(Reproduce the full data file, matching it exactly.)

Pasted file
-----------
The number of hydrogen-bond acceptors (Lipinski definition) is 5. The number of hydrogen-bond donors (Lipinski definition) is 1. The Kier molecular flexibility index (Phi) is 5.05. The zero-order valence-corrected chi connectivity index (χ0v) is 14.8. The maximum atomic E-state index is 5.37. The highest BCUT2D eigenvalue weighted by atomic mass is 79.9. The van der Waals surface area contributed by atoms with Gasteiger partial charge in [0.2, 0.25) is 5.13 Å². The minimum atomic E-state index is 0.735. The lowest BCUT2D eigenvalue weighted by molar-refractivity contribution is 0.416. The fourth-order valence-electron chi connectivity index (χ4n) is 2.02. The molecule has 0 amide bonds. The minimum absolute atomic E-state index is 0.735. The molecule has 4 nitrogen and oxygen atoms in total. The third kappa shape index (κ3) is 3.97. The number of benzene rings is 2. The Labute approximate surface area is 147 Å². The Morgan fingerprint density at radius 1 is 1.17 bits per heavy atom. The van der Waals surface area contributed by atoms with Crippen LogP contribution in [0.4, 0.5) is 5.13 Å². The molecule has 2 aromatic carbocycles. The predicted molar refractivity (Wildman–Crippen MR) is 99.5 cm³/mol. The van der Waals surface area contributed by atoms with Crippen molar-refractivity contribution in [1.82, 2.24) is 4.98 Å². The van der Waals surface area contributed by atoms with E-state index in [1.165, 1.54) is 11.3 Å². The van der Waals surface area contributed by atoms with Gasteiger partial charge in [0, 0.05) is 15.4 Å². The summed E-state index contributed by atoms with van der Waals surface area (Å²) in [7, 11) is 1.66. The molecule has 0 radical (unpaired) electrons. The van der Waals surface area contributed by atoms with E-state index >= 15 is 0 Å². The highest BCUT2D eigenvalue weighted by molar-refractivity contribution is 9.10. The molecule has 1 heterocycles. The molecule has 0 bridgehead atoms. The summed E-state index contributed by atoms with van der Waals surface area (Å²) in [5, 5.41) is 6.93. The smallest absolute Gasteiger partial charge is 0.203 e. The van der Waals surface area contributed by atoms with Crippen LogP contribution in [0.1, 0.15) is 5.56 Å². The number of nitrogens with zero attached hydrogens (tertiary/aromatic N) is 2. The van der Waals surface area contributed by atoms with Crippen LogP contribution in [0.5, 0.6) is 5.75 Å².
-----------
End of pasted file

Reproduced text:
The number of hydrogen-bond acceptors (Lipinski definition) is 5. The number of hydrogen-bond donors (Lipinski definition) is 1. The Kier molecular flexibility index (Phi) is 5.05. The zero-order valence-corrected chi connectivity index (χ0v) is 14.8. The maximum atomic E-state index is 5.37. The highest BCUT2D eigenvalue weighted by atomic mass is 79.9. The van der Waals surface area contributed by atoms with Gasteiger partial charge in [0.2, 0.25) is 5.13 Å². The minimum atomic E-state index is 0.735. The lowest BCUT2D eigenvalue weighted by molar-refractivity contribution is 0.416. The fourth-order valence-electron chi connectivity index (χ4n) is 2.02. The molecule has 0 amide bonds. The minimum absolute atomic E-state index is 0.735. The molecule has 4 nitrogen and oxygen atoms in total. The third kappa shape index (κ3) is 3.97. The number of benzene rings is 2. The Labute approximate surface area is 147 Å². The Morgan fingerprint density at radius 1 is 1.17 bits per heavy atom. The van der Waals surface area contributed by atoms with Crippen LogP contribution in [0.4, 0.5) is 5.13 Å². The molecule has 2 aromatic carbocycles. The predicted molar refractivity (Wildman–Crippen MR) is 99.5 cm³/mol. The van der Waals surface area contributed by atoms with Crippen molar-refractivity contribution in [1.82, 2.24) is 4.98 Å². The van der Waals surface area contributed by atoms with E-state index in [1.165, 1.54) is 11.3 Å². The van der Waals surface area contributed by atoms with Gasteiger partial charge in [0, 0.05) is 15.4 Å². The summed E-state index contributed by atoms with van der Waals surface area (Å²) in [7, 11) is 1.66. The molecule has 0 radical (unpaired) electrons. The van der Waals surface area contributed by atoms with E-state index >= 15 is 0 Å². The highest BCUT2D eigenvalue weighted by molar-refractivity contribution is 9.10. The molecule has 1 heterocycles. The molecule has 0 bridgehead atoms. The summed E-state index contributed by atoms with van der Waals surface area (Å²) in [5, 5.41) is 6.93. The smallest absolute Gasteiger partial charge is 0.203 e. The van der Waals surface area contributed by atoms with Crippen LogP contribution in [0.1, 0.15) is 5.56 Å². The number of nitrogens with zero attached hydrogens (tertiary/aromatic N) is 2. The van der Waals surface area contributed by atoms with Crippen LogP contribution in [0.5, 0.6) is 5.75 Å².